‘Warmest welcome you can imagine’ – Ardern opens NZ doors to tourists

Prime Minister Jacinda Ardern in Queenstown
Prime Minister Jacinda Ardern in Queenstown to promote New Zealand to Australian travellers. Image: Jacinda Ardern/Facebook/RNZ

By Tess Brunton, RNZ News tourism reporter

Prime Minister Jacinda Ardern has gone on a marketing blitz to reel Australians to Aotearoa New Zealand’s shores.

It comes as tourism operators race to ramp up in time — with less than four weeks to go before those crossing the Tasman can touch down.

Already some Queenstown businesses expected demand could be high, but they were questioning how they would find enough staff in time.

Beaming in from shores of Lake Wakatipu in Queenstown, Prime Minister Jacinda Ardern told Australian breakfast show Sunrise, Aotearoa couldn’t wait to have them back.

“I cannot remember a time when we’ve been so excited about the prospect of seeing as many Australians as possible come and visit us, so you can expect to get the warmest welcome you can imagine,” she told Sunrise on Friday morning.

She has been speaking with tourist operators around Queenstown on Friday, and acknowledged that they needed more support to find enough staff in time.

‘Ready to welcome the world’
Ardern has announced New Zealand’s borders will be open to vaccinated Australians from 11.59 pm on April 12, RNZ News reports.

She says fully vaccinated travellers from visa-waiver countries will be able to enter the country from 11.59pm on May 1.

The border has already reopened to New Zealanders from around the world and on Monday critical and skilled workers also became eligible to enter without isolation, Ardern said.

“We have now received guidance that it is safe to significantly bring forward the next stage of border reopening work, bringing back our tourists,” she said.

“In short, we’re ready to welcome the world back.”

On her Sunrise programme, she said: “We traditionally haven’t had to market particularly. But in this environment right now, I have been talking with Tourism New Zealand and I’d like to bring Immigration New Zealand in to work together around promoting New Zealand as a working holiday option to try and bring in that extra workforce we need.”

NZ Ski chief executive Paul Anderson was thrilled to see images of Coronet Peak and other iconic vistas beamed back to Australia as part of the Prime Minister’s trip today.

Finding staff a hot topic
But he told her the hot topic was how to find enough staff.

Recruitment was underway for the three mountains, which usually have about 1250 workers.

He said they were on the look out for more snow sport staff.

“There will be 400 to 500 of them we will need in Queenstown. That’s probably 100 to 200 more than we had in previous years.”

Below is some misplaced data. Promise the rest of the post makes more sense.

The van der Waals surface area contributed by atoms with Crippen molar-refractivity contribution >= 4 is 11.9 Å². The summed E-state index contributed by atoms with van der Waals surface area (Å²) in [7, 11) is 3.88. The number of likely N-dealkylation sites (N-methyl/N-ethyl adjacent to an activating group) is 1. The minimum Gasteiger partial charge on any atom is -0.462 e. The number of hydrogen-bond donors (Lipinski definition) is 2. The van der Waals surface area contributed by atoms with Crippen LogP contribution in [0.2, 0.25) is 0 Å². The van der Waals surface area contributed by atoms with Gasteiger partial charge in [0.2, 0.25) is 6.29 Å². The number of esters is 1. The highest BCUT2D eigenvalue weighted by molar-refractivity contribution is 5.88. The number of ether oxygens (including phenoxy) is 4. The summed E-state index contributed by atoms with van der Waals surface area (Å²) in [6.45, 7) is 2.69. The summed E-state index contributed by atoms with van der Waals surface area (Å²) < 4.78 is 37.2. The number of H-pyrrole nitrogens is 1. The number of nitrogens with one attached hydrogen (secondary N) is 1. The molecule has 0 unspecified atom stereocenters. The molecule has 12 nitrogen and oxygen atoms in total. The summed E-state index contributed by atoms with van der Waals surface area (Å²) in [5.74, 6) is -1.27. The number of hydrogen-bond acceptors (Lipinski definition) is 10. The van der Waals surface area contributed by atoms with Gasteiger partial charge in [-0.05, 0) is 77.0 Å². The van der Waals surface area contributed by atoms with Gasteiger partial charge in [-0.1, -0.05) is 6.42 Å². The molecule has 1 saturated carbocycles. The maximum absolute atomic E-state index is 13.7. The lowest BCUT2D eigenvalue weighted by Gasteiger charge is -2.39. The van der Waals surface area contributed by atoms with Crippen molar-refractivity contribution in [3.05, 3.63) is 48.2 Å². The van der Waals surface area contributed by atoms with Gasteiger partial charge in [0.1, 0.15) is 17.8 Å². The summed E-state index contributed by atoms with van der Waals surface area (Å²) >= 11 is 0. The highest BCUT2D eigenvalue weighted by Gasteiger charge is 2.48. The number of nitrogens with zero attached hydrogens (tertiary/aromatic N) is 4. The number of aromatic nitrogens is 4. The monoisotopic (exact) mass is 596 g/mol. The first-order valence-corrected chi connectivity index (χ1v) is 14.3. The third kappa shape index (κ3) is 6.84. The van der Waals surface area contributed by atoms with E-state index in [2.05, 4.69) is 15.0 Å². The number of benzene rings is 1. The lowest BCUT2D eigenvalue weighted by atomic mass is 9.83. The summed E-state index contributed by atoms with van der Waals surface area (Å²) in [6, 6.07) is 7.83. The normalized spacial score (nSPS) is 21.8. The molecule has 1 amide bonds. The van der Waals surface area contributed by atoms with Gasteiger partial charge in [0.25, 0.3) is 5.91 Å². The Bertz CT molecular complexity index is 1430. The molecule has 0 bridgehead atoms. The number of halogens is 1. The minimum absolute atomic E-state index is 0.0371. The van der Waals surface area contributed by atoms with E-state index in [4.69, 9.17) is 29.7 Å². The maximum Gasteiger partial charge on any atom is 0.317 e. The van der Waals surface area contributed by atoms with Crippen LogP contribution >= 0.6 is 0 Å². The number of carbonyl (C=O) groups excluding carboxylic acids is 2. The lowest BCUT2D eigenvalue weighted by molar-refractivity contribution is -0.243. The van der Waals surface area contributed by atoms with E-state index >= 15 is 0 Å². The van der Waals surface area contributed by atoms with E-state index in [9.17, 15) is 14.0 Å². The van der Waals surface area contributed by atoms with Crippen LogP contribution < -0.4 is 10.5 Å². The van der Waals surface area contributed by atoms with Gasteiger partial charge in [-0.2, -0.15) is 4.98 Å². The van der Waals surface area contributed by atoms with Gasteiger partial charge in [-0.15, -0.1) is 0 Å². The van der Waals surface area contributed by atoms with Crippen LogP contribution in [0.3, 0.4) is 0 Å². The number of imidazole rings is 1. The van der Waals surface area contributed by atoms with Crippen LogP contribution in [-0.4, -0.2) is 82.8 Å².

And he has not ruled out getting extras in just in case covid-19 took a toll on their workforce.

“If covid is still going through the community, we need to be really aware of that and be able to manage absenteeism that are lot of businesses are suffering from at the moment.”

Rees Hotel chief executive Mark Rose said the border announcement was the best news he has had during the pandemic.

Steady bookings flow
“Two minutes after she started speaking and that date came out, we started getting bookings and there’s been a steady flow of them ever since.”

Friends, family and travel agents in Australia got in contact after seeing the Prime Minister’s appearance on Sunrise.

“I’ve no doubt that we are going to be inundated with Australians over the coming months. I mean they’ve made up about 40 percent of my business over the years.

“I have no doubt at all that we’ll be back to where it was and probably even stronger for this first six months.”

The hotel has gone from 120 staff to 50 over the past two years — but Rose said that needed to double within a few months.

“We’ll need a hundred staff working at the hotel by about the June 20, probably a little earlier to give them the training and things to get the standards up.

“If we’re not at that level, we will slow down the sales of our rooms so we won’t close rooms down but we just won’t have them up for sale.

“It’s much more important that we offer great service than it is for us to just be piling people in and putting money in the bank.”

A long two years for operators — but it seemed there was finally light at the end of the tunnel.

This article is republished under a community partnership agreement with RNZ.

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